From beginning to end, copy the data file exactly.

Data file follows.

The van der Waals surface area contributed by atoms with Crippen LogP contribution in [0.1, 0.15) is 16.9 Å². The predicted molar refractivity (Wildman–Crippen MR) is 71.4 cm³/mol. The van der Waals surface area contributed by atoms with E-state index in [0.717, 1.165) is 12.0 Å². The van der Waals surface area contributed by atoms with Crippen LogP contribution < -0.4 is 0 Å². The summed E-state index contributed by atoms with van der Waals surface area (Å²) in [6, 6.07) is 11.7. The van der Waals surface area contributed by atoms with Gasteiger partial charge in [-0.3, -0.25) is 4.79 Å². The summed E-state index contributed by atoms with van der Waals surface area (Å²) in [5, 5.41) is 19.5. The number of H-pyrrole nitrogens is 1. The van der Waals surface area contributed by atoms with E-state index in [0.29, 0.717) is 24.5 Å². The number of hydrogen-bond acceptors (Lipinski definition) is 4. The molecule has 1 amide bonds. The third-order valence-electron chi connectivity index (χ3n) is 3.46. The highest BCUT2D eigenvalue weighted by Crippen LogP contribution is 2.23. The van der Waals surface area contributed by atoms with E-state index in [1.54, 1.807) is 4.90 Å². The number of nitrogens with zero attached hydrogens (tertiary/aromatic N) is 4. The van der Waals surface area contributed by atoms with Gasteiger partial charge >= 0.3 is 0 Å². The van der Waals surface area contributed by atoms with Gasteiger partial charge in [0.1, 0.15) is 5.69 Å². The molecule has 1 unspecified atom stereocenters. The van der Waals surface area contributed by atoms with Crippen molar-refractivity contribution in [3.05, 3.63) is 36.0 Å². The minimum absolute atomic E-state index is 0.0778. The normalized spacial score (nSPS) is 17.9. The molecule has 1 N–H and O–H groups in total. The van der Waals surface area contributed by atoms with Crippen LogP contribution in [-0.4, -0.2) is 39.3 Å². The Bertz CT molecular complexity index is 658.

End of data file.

The van der Waals surface area contributed by atoms with Crippen LogP contribution in [0.1, 0.15) is 16.9 Å². The predicted molar refractivity (Wildman–Crippen MR) is 71.4 cm³/mol. The van der Waals surface area contributed by atoms with E-state index in [0.717, 1.165) is 12.0 Å². The van der Waals surface area contributed by atoms with Crippen LogP contribution < -0.4 is 0 Å². The summed E-state index contributed by atoms with van der Waals surface area (Å²) in [6, 6.07) is 11.7. The van der Waals surface area contributed by atoms with Gasteiger partial charge in [-0.3, -0.25) is 4.79 Å². The summed E-state index contributed by atoms with van der Waals surface area (Å²) in [5, 5.41) is 19.5. The number of H-pyrrole nitrogens is 1. The van der Waals surface area contributed by atoms with E-state index in [0.29, 0.717) is 24.5 Å². The number of hydrogen-bond acceptors (Lipinski definition) is 4. The molecule has 1 amide bonds. The third-order valence-electron chi connectivity index (χ3n) is 3.46. The highest BCUT2D eigenvalue weighted by Crippen LogP contribution is 2.23. The van der Waals surface area contributed by atoms with E-state index in [1.54, 1.807) is 4.90 Å². The number of nitrogens with zero attached hydrogens (tertiary/aromatic N) is 4. The van der Waals surface area contributed by atoms with Gasteiger partial charge >= 0.3 is 0 Å². The van der Waals surface area contributed by atoms with Gasteiger partial charge in [0.1, 0.15) is 5.69 Å². The molecule has 1 unspecified atom stereocenters. The van der Waals surface area contributed by atoms with Crippen molar-refractivity contribution in [3.05, 3.63) is 36.0 Å². The minimum absolute atomic E-state index is 0.0778. The normalized spacial score (nSPS) is 17.9. The molecule has 1 N–H and O–H groups in total. The van der Waals surface area contributed by atoms with Crippen LogP contribution in [-0.4, -0.2) is 39.3 Å². The Bertz CT molecular complexity index is 658.